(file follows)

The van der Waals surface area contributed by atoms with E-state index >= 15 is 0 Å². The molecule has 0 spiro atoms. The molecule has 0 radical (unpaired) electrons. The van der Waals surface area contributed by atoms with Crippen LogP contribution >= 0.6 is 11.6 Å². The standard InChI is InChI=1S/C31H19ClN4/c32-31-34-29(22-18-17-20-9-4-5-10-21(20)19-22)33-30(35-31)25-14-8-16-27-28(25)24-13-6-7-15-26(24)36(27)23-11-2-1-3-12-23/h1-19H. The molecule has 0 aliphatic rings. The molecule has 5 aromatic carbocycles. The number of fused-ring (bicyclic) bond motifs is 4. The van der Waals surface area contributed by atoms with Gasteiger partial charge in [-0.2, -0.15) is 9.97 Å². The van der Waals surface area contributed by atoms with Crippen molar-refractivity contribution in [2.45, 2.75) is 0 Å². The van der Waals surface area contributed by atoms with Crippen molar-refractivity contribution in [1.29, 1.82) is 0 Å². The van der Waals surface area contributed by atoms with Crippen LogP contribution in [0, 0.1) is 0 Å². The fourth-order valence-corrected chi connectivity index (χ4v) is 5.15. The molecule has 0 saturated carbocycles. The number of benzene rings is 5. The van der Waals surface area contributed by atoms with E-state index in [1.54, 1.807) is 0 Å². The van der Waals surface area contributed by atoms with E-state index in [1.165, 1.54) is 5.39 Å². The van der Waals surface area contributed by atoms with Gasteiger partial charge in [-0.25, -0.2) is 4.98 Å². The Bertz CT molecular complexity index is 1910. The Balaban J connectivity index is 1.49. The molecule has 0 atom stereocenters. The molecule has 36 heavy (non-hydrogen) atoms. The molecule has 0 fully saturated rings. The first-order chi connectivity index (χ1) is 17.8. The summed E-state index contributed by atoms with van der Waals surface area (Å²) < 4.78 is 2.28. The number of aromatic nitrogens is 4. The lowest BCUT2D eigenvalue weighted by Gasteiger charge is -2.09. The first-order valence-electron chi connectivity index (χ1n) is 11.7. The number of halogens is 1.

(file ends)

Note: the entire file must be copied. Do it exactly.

The van der Waals surface area contributed by atoms with E-state index >= 15 is 0 Å². The molecule has 0 spiro atoms. The molecule has 0 radical (unpaired) electrons. The van der Waals surface area contributed by atoms with Crippen LogP contribution >= 0.6 is 11.6 Å². The standard InChI is InChI=1S/C31H19ClN4/c32-31-34-29(22-18-17-20-9-4-5-10-21(20)19-22)33-30(35-31)25-14-8-16-27-28(25)24-13-6-7-15-26(24)36(27)23-11-2-1-3-12-23/h1-19H. The molecule has 0 aliphatic rings. The molecule has 5 aromatic carbocycles. The number of fused-ring (bicyclic) bond motifs is 4. The van der Waals surface area contributed by atoms with Gasteiger partial charge in [-0.2, -0.15) is 9.97 Å². The van der Waals surface area contributed by atoms with Crippen molar-refractivity contribution in [2.45, 2.75) is 0 Å². The van der Waals surface area contributed by atoms with Crippen molar-refractivity contribution in [1.29, 1.82) is 0 Å². The van der Waals surface area contributed by atoms with Crippen LogP contribution in [0, 0.1) is 0 Å². The fourth-order valence-corrected chi connectivity index (χ4v) is 5.15. The molecule has 0 saturated carbocycles. The number of benzene rings is 5. The van der Waals surface area contributed by atoms with E-state index in [1.54, 1.807) is 0 Å². The van der Waals surface area contributed by atoms with E-state index in [1.165, 1.54) is 5.39 Å². The van der Waals surface area contributed by atoms with Gasteiger partial charge in [-0.25, -0.2) is 4.98 Å². The Bertz CT molecular complexity index is 1910. The Balaban J connectivity index is 1.49. The molecule has 0 atom stereocenters. The molecule has 36 heavy (non-hydrogen) atoms. The molecule has 0 fully saturated rings. The first-order chi connectivity index (χ1) is 17.8. The summed E-state index contributed by atoms with van der Waals surface area (Å²) < 4.78 is 2.28. The number of aromatic nitrogens is 4. The lowest BCUT2D eigenvalue weighted by Gasteiger charge is -2.09. The first-order valence-electron chi connectivity index (χ1n) is 11.7. The number of halogens is 1.